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Opera House

Work Drinks Australia

You may have heard how laid-back Australians are. But we mentioned recently that in fact Australians work quite hard and relatively long hours compared to Europe. While we are serious about out work-life balance, Australians are conscientious workers in general. We take our holidays seriously and will certainly take sick days after a long weekend…but taking a sick day when we are actually sick is unusual!

In comparison with other business cultures, Australians have a unique set of business etiquette rules. Some of these conventions can be quite surprising to foreigners when they begin working in Australia.

If you are moving to Australia and expect to be starting work soon, you may like to look over these important and sometimes amusing quirks.

For example, we don’t mind the use of profanity in the office – in moments of anger or ire; workers at all levels are prone to swearing. We don’t recommending indulging in this practise straightaway…keep your ears out though and see how Australians do it. It’s rarely done with any level of vehemence!

We might be laid back, but being late is not appreciated. You are generally expected to turn up to interviews and meetings right on time or a tiny bit early. We also prefer chitchat before starting a business meeting – we discuss sports or the weather for up to 15 minutes to break the ice before getting down to work. You will generally be offered tea or coffee or water…and you would be expected to provide these items if you are the host.

Some European countries drink alcohol after meetings. Generally this isn’t acceptable in Australia unless it’s after about 5pm! Then you may be invited to a pub or wine bar. Drinking a soft drink in these situations is perfectly acceptable. Imbibing extensively is not!

Australians are renowned for their straight talk; we are candid and direct and we expect others to say what they mean. This is relevant in business also (and associated with the aforementioned swearing)! However joking around is also part of workplace culture. A good rule of thumb is that the more an Australian likes you, the ruder and more profane they are! This means they are simply relaxed around you and know that you appreciate a laugh.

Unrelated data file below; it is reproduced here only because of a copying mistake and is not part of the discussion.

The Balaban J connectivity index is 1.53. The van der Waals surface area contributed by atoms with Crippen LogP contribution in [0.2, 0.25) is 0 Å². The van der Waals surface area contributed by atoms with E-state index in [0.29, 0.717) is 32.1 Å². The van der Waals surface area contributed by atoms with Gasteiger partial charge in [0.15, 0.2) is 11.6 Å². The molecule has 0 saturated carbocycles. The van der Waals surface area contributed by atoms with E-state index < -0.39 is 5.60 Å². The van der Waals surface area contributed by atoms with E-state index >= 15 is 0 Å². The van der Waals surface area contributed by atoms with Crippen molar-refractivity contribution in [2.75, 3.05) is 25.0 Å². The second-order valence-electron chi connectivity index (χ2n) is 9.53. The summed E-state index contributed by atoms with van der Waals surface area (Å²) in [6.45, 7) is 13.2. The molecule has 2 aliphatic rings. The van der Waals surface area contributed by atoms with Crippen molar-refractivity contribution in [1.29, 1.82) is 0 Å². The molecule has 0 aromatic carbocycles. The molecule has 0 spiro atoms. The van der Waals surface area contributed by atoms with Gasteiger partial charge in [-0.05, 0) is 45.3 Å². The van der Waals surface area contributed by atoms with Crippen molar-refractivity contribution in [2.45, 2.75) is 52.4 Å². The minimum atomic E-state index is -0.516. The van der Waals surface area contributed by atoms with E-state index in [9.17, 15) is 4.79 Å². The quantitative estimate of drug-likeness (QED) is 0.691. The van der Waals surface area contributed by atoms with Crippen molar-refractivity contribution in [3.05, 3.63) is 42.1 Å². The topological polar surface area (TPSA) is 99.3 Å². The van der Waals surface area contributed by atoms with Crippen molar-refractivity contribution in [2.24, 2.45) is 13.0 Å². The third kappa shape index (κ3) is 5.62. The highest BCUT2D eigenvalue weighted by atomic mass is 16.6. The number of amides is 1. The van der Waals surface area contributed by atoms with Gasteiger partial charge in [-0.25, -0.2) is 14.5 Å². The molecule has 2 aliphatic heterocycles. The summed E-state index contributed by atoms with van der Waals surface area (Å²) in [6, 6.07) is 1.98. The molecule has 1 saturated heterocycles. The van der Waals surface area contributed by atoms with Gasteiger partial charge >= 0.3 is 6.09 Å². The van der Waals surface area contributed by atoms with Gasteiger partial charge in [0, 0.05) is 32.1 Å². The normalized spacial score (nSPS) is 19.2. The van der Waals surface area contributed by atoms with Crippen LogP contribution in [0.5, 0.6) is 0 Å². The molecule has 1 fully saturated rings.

There is also a more relaxed hierarchy and bureaucracy in Australia than elsewhere. You will likely be able to meet with, talk to and drink with all levels of your company from the cleaner to the CEO. The individual will also have greater responsibility due to the smaller company sizes. That being said, tall poppy syndrome is alive and well. Australians don’t like people who are “too big for their boots”, who talk themselves up or boast. We aren’t particularly modest people, but bragging is a no-no. We are generally subtler when talking about our backgrounds, experience and expertise and are less visibly competitive and more collaborative than, for instance, Americans might be used to. This is partly because we have a more conservative workplace, but also because our companies are smaller.

Don’t take this for reticence though; Australians are relatively quick adopters…new technology and work practices. We are efficient at work, and smaller business structures mean we are agile, diverse and innovative.

While your work hours in Australia are likely to be longer than you expected, it is more flexible. In the big cities, your workplace will understand your long commute so leaving slightly early to make your ferry is acceptable as is rushing home for a sick child. Taking the odd sick day and long lunch break is also fine!

Drinks after work on Fridays are an institution…while you might pull longer hours during the rest of the week; leaving before 5pm on Friday for drinks – either with workmates or other friends – is fine. Australians also prefer lunchtime, coffee or after-work drinks in lieu of meeting rooms. If you have a one-on-one meeting or, with up to 4 people, a more relaxed meeting situation is preferred.

There is a lot of slang in the workplace. Even if you come from an English-speaking country you might struggle! Don’t worry, just ask if you don’t understand – Australians love interpreting their vernacular and explaining where it came from. Words like Smoko (smoking or tea/coffee break), Preso (Powerpoint Presentation), Doco (Document) and Spready (Excel Spreadsheet) are likely to come up within your first week at a standard office. In Queensland and the Northern Territory you might struggle even more with stronger accents…don’t worry if they laugh; they aren’t laughing at you but with you about the quirks of our conversation.

“No worries” actually means exactly that. Don’t worry, the job will get done. This is appropriate in offices and trades alike.

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